The Goods and Services Tax influenced the market for several commodities, including gold, to a great extent. Gold is one of the few items that attract different GST rates at different levels, right from purchasing to manufacturing. Resultantly, GST on gold applies to both the supply of the precious metal and the manufacture of gold ornaments.
Individuals who intend to purchase gold must find out more about the gold GST rates and their impact in detail.
GST is imposed on individuals when they purchase gold jewellery. Subsequently, they have to pay GST on making charges as well. Notably, importing, purchasing and making charges of gold attract different GST rates. Nonetheless, one does not have to pay taxes if he/she is selling off old gold or using the proceeds to purchase new jewellery.
Another way to put it is one can save on GST taxes by merely purchasing new gold in exchange for old gold items.
This table illustrates gold rates pre and post-GST regime-
|Gold making charges||Nil||5%|
|GST Rate (Gold value)||Nil||3%|
After the introduction of the GST rate on gold, the precious metal has become expensive. It has directly lowered the demand for gold in general.
Keeping this information in mind, let’s proceed to find out the immediate impact of GST on gold at different levels.
The rising price of gold has reduced its demand and also influenced the liquidity of investing in this precious metal. Regardless, advantages like the Free Trade Agreement with countries like South Korea have enabled GST registered importers to ship gold without paying an additional 10% customs duty.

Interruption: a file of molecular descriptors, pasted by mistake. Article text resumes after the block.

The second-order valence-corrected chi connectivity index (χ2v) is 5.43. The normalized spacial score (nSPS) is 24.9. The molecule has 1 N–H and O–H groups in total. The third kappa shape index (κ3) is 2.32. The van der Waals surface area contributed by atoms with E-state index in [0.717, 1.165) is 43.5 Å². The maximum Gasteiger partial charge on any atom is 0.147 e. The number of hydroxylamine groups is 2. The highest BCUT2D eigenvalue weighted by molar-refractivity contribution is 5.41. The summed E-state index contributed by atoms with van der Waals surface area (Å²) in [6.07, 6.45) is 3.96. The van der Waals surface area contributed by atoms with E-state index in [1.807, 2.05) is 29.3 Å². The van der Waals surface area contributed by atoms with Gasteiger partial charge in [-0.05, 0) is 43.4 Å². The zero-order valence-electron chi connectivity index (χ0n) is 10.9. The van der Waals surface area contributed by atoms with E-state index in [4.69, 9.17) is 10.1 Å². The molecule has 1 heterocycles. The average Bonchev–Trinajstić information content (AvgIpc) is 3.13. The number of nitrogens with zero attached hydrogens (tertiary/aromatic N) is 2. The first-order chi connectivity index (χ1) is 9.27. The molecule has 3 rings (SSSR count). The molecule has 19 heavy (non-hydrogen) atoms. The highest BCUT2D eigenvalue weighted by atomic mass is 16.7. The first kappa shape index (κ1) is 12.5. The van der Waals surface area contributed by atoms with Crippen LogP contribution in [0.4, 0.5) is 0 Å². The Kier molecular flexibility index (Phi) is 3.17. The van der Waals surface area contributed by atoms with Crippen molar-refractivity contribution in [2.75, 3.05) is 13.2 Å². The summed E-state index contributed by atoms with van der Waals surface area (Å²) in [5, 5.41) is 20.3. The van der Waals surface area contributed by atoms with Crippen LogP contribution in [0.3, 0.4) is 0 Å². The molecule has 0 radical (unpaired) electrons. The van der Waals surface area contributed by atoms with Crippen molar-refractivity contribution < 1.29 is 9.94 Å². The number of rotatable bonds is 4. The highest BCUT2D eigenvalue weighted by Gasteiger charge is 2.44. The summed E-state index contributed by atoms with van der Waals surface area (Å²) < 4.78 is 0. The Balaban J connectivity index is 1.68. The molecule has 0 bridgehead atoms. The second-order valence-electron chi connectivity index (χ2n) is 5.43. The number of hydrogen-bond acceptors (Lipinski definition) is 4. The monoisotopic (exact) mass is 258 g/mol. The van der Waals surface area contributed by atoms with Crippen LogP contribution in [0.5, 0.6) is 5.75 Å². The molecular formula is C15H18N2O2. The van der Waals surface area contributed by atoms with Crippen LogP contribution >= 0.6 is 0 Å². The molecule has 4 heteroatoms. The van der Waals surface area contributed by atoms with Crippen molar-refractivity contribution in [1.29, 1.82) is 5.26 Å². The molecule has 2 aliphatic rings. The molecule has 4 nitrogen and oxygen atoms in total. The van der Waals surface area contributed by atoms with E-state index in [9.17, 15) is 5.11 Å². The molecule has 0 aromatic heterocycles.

The GST on gold jewellery 2022 translates to 5% levied on making charges. Typically, GST on gold jewellery is either in the form of a fixed charge or as a fixed percentage of gold value. This is why often, the making charges tend to vary among jewellers and influence the GST on gold coins and ornaments.
The GST system requires gold dealers to maintain a record of every transaction. It is expected to improve accountability and transparency among both segments of the sector. Notably, only 30% of this sector can be categorised as organised. As a result, it is feared that a high rate may coax vendors to smuggle gold or sell the precious metal without a proper bill.
Besides GST on gold other factors like – high liquidity, exchange rate reduced gold mining, and a hike in international rates increases the gold prices.
It must be noted that a standard invoicing pattern is not followed in this sector leading to varying billing systems among jewellers. However, each city has a jewellery association that declares the gold rate every morning.
Typically, the final price of jewellery is computed with this basic formula –
Price of gold X Weight in grams + Making charges + GST applied at 3% on the (price of jewellery + making charges)
Suppose the price of gold is Rs.40000/10 gram, and the making charge is 10% of it. Calculate how much Mr Ravi has to pay with and without GST for 25 grams of raw gold.
The final price is determined with this formula –
Price of gold X Weight in grams + Making charges + GST applied at 3% on the (Price of jewellery + making charges)
This table offers a fair understanding of the comparison between the price of 25 grams of raw gold before and after GST.
|Particulars||Price Pre-GST system||Price Post-GST System|
|Cost of 25gram of gold (A)||Rs.10000||Rs.10000|
|Customs duty at the rate of 10% (B)||Rs.10000||Rs.10000|
|Service tax levied on the sum of the price of gold and making charges (C)||Rs.1100||Nil|
|GST levied at the rate of 3% on the sum of gold and making charges (D)||N/A||Rs.3300|
|VAT charged on the sum of (A+B+C) at the rate of 1%||Rs.1333.20||N/A|
|Final price of 25gm of raw gold||Rs.112433.20||Rs.113300|
A GST exemption was declared on the supply of gold made by a notified agency to registered jewellery exporters at the 31st GST council meeting. Such an exemption aims to reduce the GST burden of gold jewellery exporters and to make the Indian gold export sector more competitive in the international market.
A sharp 5% is charged on the making charges; registered jewellers can claim an Input Tax Credit of 2% on such expenses. However, the said exemption is directed at providing respite to gold jewellery exporters; domestic buyers will not benefit from it.
Investors who intend to purchase gold must keep a few things in mind. Some of the pointers are given below –